Friday, August 15, 2008

Independence Day

Today is the 61st anniversary of India's independence from Britain. Family friend Shreekant Sambrani mulls India's spectacular economic growth in an I-Day column for the Business Standard. This part is important to point out, especially to all those who equate market reforms only with unmitigated evil:
Second, poverty, once a defining adjective for India, is on the decline. It is now not confined only to official statistics, the latest of which point out that for the first time the number of the poor is actually falling and at a rapid rate at that. The poverty ratio in 2005-06 was 24 per cent, with an actual decline of over 20 million in the head count of 280 million over the preceding year (Planning Commission internal assessment reported in The Indian Express, July 22, 2008). One can see it visually as well in travels in the countryside, including relatively remote areas. Let us accept this remission without entering into a debate as to what caused it.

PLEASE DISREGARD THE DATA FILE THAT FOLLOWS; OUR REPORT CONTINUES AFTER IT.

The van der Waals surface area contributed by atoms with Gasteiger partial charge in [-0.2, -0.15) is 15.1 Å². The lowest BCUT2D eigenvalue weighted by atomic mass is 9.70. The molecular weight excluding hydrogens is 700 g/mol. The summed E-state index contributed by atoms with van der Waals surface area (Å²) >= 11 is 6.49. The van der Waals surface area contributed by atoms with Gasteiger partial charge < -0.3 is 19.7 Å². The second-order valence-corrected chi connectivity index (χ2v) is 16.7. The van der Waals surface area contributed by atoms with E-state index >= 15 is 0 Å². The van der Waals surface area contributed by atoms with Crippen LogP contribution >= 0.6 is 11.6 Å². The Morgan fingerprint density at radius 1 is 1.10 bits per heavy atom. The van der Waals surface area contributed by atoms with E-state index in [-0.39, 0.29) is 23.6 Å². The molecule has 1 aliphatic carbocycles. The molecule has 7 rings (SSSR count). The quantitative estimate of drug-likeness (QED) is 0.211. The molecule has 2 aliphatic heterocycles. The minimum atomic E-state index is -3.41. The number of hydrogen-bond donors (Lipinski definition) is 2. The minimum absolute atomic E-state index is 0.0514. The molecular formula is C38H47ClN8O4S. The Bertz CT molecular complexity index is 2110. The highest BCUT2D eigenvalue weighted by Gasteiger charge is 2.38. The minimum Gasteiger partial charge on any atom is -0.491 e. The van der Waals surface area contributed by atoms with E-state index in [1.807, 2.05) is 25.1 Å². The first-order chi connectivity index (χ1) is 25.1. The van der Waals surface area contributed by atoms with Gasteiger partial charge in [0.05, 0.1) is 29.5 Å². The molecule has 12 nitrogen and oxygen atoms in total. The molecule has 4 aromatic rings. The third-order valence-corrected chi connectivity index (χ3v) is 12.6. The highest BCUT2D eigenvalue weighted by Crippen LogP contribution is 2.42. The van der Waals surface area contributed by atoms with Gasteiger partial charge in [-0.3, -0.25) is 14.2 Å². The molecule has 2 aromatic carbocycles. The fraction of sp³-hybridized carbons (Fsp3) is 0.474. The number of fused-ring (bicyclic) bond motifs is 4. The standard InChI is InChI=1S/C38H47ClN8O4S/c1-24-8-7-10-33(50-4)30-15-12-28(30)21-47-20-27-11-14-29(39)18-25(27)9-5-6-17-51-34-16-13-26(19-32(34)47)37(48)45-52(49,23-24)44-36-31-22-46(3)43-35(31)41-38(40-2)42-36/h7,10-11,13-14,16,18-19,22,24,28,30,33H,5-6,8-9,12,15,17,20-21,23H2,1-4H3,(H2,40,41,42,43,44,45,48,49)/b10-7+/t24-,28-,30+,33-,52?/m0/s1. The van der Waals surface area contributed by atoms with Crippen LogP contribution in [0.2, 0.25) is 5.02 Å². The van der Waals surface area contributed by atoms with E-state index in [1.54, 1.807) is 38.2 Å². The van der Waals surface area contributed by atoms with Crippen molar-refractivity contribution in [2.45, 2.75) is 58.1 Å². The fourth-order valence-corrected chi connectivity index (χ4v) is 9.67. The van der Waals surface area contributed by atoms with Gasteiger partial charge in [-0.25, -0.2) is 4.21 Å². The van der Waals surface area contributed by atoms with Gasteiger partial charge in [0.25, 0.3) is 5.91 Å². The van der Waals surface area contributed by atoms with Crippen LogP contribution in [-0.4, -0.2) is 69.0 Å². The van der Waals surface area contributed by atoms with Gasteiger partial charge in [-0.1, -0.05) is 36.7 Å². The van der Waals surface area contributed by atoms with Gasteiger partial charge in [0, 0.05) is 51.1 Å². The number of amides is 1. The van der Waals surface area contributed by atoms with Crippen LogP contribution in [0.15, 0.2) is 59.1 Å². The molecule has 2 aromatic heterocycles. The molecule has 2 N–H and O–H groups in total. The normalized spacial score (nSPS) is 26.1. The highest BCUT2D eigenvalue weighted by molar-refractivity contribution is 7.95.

There is of course a "and yet" in India's story. The column suggests that this can be tackled by greater job growth and lesser dependence on agriculture. And then there's this:
And finally to the rising spirits. The captains of industry may exult in it, but we are still an anarchistic people as public events, intolerance of any divergence, and the lack of discipline and public morality abundantly make clear. The eminent historian, Dr Harbans Mukhia, had observed in a luminous essay some years ago that the world over, development means a greater sense of responsibility and self-control, while in India, the exact reverse seems to be happening.
Another reminder that markets and capitalism are not ends, but means. The culture -- and the values of that culture -- are crucial to integrated and equitable development

1 comment:

izmir evden eve said...
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